Many times over the years, as we work on their estate planning, my senior clients have told me that they gave a substantial sum to one of their children to help them with a specific need. Perhaps it was to pay off debt, or buy a house, or start a business, or pay for college expenses for their own children. Whatever the reason, an important legal question comes up: “Was this a gift or a loan?”
A gift is a unilateral transfer of assets from one person to another made for “no consideration,” meaning, with no expectation of repayment and no obligations placed on the receiving party to return something of equivalent value. (By the way, “selling the house for a dollar” is a gift). A loan on the other hand is a 2-party transaction, in which one party gives money to the other in exchange for a mutually-understood obligation to repay. It’s a contract. There must be a “meeting of the minds” on all of the terms.
Why does it matter? The parent may feel that they want to treat their children individually during lifetime and help them as needed, even if that means giving one child more than the other. That same parent may plan to leave her estate equally to all of the children. I always ask, was this transaction a loan to be repaid during your lifetime? Did your child sign a promissory Note? If so, the child has a debt on their “balance sheet,” and you have an asset (the Note). Do you expect to be repaid during your lifetime? Did the child make some agreement with you to repay, even if it wasn’t put in writing? Is the child in the process of repaying you? If the loan is unpaid at your death, the estate will be the holder of the Note. Do you expect the child to repay the estate? Or do you want to forgive the indebtedness? Do you want to adjust the distributions in the Will to take into account the money you previously lent?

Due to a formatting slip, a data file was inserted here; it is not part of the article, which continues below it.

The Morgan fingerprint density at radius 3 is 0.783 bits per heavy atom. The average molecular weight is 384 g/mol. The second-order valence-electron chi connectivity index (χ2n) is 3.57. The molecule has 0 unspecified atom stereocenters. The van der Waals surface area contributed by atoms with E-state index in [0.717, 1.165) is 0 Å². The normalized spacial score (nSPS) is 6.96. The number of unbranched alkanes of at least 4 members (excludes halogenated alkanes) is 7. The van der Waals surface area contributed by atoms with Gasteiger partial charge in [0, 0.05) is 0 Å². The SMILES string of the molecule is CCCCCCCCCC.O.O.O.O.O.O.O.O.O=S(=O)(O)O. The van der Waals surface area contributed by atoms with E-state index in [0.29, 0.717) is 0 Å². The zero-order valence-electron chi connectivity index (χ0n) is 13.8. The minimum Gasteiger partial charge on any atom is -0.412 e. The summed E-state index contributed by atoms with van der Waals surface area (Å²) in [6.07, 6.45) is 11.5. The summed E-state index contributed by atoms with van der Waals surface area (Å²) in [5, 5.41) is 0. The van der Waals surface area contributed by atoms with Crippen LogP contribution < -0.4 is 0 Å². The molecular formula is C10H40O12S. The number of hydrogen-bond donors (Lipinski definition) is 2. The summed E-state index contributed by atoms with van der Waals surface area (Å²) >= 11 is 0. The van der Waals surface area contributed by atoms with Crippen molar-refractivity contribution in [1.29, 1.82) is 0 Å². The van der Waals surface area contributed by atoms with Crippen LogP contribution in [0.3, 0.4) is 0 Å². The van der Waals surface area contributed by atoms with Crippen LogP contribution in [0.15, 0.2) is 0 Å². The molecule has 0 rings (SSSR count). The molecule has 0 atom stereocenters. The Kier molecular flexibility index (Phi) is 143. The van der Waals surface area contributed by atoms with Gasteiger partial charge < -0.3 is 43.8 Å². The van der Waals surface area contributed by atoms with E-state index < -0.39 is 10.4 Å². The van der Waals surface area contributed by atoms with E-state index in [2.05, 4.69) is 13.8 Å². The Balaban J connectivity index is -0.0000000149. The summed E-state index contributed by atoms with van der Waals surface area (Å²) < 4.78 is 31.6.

There has been plenty of litigation in estates, where money was advanced by the deceased to one child, but the others believe the money was intended as a loan and not an unconditional gift, and they want the recipient to repay the estate or take less of an inheritance. In the absence of a writing that confirms the loan, these can be real uphill battles. In the Medicaid context, there are different consequences — gifts made during the 5-year look-back may cause disqualification, whereas loans would not, but the Note might be a “resource” and the loan repayments might be “income.”
These loving family transactions can have serious legal ramifications. Sometimes the simple, unwritten agreement can cause more problems for you later than a written arrangement made with legal advice. In planning for a good old age, be sure to think it all through.
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